ROBERT MORRIS UNIVERSITY COLONIAL THEATRE. Auditions for Damn Yankees. May 28-29. Prepare 32 bars of a musical theater song (be sure to bring piano music) & come ready to do some movement. Robert Morris University, Moon. 724-466-2204. STYLE WEEK PITTSBURGH. Open model call for women & men of all ethnicities, ages 21+. Professional runway &/or modeling experience is a plus, but not a requirement. RSVP by emailing your name, measurements, & (1) www. per a p photo to styleweekpgh pghcitym .co @gmail.com. The Alloy Studios, Friendship. 412-363-4321.

Auditions for Day Room Window. June 24, 5:30-9:30 p.m. Call backs the following evening. Multiracial cast. Women ages 35-55. Men ages 35-60. Prepare 2 minute dramatic contemporary monologue. Bring head shot & resume. Equity & Non-Equity actors welcome. Schedule audition w/ Kathryn Kelly at kskelly412@gmail.com. More info at www.dayroom window.com New Hazlett Theater, North Side. HOPE ACADEMY TEEN THEATER COMPANY. Open auditions for the 2014-15 season. June 7. Seeking committed singers, dancers, actors & musicians in grades 6-12. Prepare 1-min poem or monologue & perform a song of your choice. cathedralofhope.org/event/ hat-co-auditions/ East Liberty Presbyterian Church, East Liberty. 412-441-3800 x 11. JUNIOR MENDELSSOHN CHOIR. Auditions for the 2014 session. May 29. Call for more information. Third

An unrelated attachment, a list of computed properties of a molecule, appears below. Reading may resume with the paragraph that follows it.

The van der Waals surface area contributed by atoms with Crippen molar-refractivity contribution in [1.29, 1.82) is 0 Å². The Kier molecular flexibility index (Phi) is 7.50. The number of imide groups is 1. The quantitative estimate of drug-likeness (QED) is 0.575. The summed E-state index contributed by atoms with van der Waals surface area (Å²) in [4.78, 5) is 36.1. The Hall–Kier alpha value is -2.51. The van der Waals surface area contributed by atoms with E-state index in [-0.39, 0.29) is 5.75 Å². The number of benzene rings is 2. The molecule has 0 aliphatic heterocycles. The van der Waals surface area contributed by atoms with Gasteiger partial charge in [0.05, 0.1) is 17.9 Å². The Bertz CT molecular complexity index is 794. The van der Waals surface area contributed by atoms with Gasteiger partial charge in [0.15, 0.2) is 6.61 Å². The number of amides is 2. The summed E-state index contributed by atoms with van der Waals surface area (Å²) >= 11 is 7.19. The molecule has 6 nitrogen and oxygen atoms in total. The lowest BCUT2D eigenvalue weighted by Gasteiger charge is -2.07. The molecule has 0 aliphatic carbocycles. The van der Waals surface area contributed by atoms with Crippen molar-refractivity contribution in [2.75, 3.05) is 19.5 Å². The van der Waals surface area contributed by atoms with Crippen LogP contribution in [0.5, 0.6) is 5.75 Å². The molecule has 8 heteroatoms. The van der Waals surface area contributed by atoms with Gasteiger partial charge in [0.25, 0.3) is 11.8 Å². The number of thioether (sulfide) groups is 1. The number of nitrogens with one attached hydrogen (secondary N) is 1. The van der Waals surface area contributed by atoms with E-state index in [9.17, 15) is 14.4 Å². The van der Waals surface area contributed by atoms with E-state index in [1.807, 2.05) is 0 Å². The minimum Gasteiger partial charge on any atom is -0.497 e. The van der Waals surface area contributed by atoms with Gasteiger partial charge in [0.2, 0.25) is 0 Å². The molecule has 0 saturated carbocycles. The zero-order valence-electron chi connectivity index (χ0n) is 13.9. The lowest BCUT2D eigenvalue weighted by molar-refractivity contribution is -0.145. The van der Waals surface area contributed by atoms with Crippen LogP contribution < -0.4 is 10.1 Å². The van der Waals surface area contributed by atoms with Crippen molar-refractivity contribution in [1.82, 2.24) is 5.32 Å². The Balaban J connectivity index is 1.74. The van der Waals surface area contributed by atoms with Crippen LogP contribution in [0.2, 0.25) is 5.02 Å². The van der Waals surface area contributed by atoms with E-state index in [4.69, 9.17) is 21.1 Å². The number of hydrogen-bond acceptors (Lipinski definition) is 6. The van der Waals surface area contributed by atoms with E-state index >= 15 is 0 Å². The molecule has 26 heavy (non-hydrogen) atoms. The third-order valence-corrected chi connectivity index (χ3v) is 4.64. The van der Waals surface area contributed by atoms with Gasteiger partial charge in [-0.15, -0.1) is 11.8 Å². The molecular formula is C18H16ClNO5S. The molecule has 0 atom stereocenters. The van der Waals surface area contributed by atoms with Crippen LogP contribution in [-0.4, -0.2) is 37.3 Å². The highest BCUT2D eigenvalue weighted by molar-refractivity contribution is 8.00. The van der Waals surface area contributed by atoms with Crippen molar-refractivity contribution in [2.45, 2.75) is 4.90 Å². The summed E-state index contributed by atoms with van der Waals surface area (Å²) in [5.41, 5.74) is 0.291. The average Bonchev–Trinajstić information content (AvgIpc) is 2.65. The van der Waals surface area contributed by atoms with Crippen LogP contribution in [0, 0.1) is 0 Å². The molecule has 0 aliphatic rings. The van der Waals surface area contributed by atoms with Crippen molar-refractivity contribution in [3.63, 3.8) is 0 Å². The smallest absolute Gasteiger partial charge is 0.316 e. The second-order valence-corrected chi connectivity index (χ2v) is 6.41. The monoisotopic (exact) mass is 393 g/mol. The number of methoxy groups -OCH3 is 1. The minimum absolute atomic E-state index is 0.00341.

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PITTSBURGH CITY PAPER 05.28/06.04.2014

For more information, email thedapcoopzumba@hotmail.com. 412-403-7357. THE HOUR AFTER HAPPY HOUR REVIEW. Seeking submissions in all genres for fledgling literary magazine curated by members of the Hour After Happy Hour Writing Workshop. afterhappyhourreview.com. INDEPENDENT FILM NIGHT. Submit your film, 10 minutes or less. Screenings held on the second Thursday of every month. DV8 Espresso Bar & Gallery, Greensburg. 724-219-0804. JEAN TOOMER LITERARY PRIZE FOR SHORT FICTION. Open to new, emerging & established writers. No theme restriction.

SUBMISSIONS ART IN ACTION. Seeking artists for a one-day interactive art show on June 1. More information & application at www.artinaction-hf. com. 724-413-4648. BLAST FURNACE. Seeking poems for Blast Furnace’s 1st annual poetry chapbook competition. Submit one manuscript. No manuscripts permitted by current Chatham University staff, alum, or students, by Blast Furnace guest reviewers, by poets who have previously been published in his/ her own chapbook. Visit https:// blastfurnace.submittable.com/ submit for submission guidelines. Deadline: June 2. THE DAP CO-OP. Seeking performers & artists to participate in First Fridays - Art in a Box.